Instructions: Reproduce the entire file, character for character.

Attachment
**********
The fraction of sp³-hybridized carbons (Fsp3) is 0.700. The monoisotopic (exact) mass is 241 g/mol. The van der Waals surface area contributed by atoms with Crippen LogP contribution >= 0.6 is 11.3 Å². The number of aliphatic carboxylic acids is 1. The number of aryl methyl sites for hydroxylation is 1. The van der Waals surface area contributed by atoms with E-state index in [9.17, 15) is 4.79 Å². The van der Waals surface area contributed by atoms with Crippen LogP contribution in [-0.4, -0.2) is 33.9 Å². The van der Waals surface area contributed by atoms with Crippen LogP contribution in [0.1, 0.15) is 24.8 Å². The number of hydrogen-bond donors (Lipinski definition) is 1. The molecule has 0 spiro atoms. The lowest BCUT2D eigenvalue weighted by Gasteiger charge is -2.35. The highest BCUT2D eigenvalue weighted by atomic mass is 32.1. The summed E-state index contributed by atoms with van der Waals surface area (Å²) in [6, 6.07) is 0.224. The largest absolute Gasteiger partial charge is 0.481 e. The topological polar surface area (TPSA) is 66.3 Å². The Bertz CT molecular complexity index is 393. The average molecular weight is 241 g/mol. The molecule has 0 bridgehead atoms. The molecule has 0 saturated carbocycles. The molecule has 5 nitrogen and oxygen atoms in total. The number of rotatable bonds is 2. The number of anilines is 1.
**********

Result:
The fraction of sp³-hybridized carbons (Fsp3) is 0.700. The monoisotopic (exact) mass is 241 g/mol. The van der Waals surface area contributed by atoms with Crippen LogP contribution >= 0.6 is 11.3 Å². The number of aliphatic carboxylic acids is 1. The number of aryl methyl sites for hydroxylation is 1. The van der Waals surface area contributed by atoms with E-state index in [9.17, 15) is 4.79 Å². The van der Waals surface area contributed by atoms with Crippen LogP contribution in [-0.4, -0.2) is 33.9 Å². The van der Waals surface area contributed by atoms with Crippen LogP contribution in [0.1, 0.15) is 24.8 Å². The number of hydrogen-bond donors (Lipinski definition) is 1. The molecule has 0 spiro atoms. The lowest BCUT2D eigenvalue weighted by Gasteiger charge is -2.35. The highest BCUT2D eigenvalue weighted by atomic mass is 32.1. The summed E-state index contributed by atoms with van der Waals surface area (Å²) in [6, 6.07) is 0.224. The largest absolute Gasteiger partial charge is 0.481 e. The topological polar surface area (TPSA) is 66.3 Å². The Bertz CT molecular complexity index is 393. The average molecular weight is 241 g/mol. The molecule has 0 bridgehead atoms. The molecule has 0 saturated carbocycles. The molecule has 5 nitrogen and oxygen atoms in total. The number of rotatable bonds is 2. The number of anilines is 1.